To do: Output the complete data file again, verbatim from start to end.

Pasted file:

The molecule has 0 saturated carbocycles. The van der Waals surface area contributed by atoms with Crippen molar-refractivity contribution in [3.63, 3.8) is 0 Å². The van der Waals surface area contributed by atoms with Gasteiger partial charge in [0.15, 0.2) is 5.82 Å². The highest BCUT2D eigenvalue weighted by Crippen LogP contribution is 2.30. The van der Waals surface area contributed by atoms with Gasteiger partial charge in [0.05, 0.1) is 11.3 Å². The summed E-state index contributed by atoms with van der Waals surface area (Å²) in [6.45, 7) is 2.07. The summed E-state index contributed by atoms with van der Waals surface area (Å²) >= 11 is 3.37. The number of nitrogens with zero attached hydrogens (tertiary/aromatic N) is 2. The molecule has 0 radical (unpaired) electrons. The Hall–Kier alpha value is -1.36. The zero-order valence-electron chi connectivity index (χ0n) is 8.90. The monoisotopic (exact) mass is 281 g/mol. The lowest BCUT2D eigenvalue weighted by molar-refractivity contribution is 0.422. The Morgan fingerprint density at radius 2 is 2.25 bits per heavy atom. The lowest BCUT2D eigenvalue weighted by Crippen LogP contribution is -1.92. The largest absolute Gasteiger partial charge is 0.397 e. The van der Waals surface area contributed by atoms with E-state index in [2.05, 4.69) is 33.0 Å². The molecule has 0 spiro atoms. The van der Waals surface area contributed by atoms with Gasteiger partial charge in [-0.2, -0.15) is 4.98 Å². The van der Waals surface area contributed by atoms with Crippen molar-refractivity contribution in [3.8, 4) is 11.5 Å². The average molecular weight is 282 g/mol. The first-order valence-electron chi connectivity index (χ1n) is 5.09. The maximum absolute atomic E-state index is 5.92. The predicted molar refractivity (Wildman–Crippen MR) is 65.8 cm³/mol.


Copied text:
The molecule has 0 saturated carbocycles. The van der Waals surface area contributed by atoms with Crippen molar-refractivity contribution in [3.63, 3.8) is 0 Å². The van der Waals surface area contributed by atoms with Gasteiger partial charge in [0.15, 0.2) is 5.82 Å². The highest BCUT2D eigenvalue weighted by Crippen LogP contribution is 2.30. The van der Waals surface area contributed by atoms with Gasteiger partial charge in [0.05, 0.1) is 11.3 Å². The summed E-state index contributed by atoms with van der Waals surface area (Å²) in [6.45, 7) is 2.07. The summed E-state index contributed by atoms with van der Waals surface area (Å²) >= 11 is 3.37. The number of nitrogens with zero attached hydrogens (tertiary/aromatic N) is 2. The molecule has 0 radical (unpaired) electrons. The Hall–Kier alpha value is -1.36. The zero-order valence-electron chi connectivity index (χ0n) is 8.90. The monoisotopic (exact) mass is 281 g/mol. The lowest BCUT2D eigenvalue weighted by molar-refractivity contribution is 0.422. The Morgan fingerprint density at radius 2 is 2.25 bits per heavy atom. The lowest BCUT2D eigenvalue weighted by Crippen LogP contribution is -1.92. The largest absolute Gasteiger partial charge is 0.397 e. The van der Waals surface area contributed by atoms with E-state index in [2.05, 4.69) is 33.0 Å². The molecule has 0 spiro atoms. The van der Waals surface area contributed by atoms with Gasteiger partial charge in [-0.2, -0.15) is 4.98 Å². The van der Waals surface area contributed by atoms with Crippen molar-refractivity contribution in [3.8, 4) is 11.5 Å². The average molecular weight is 282 g/mol. The first-order valence-electron chi connectivity index (χ1n) is 5.09. The maximum absolute atomic E-state index is 5.92. The predicted molar refractivity (Wildman–Crippen MR) is 65.8 cm³/mol.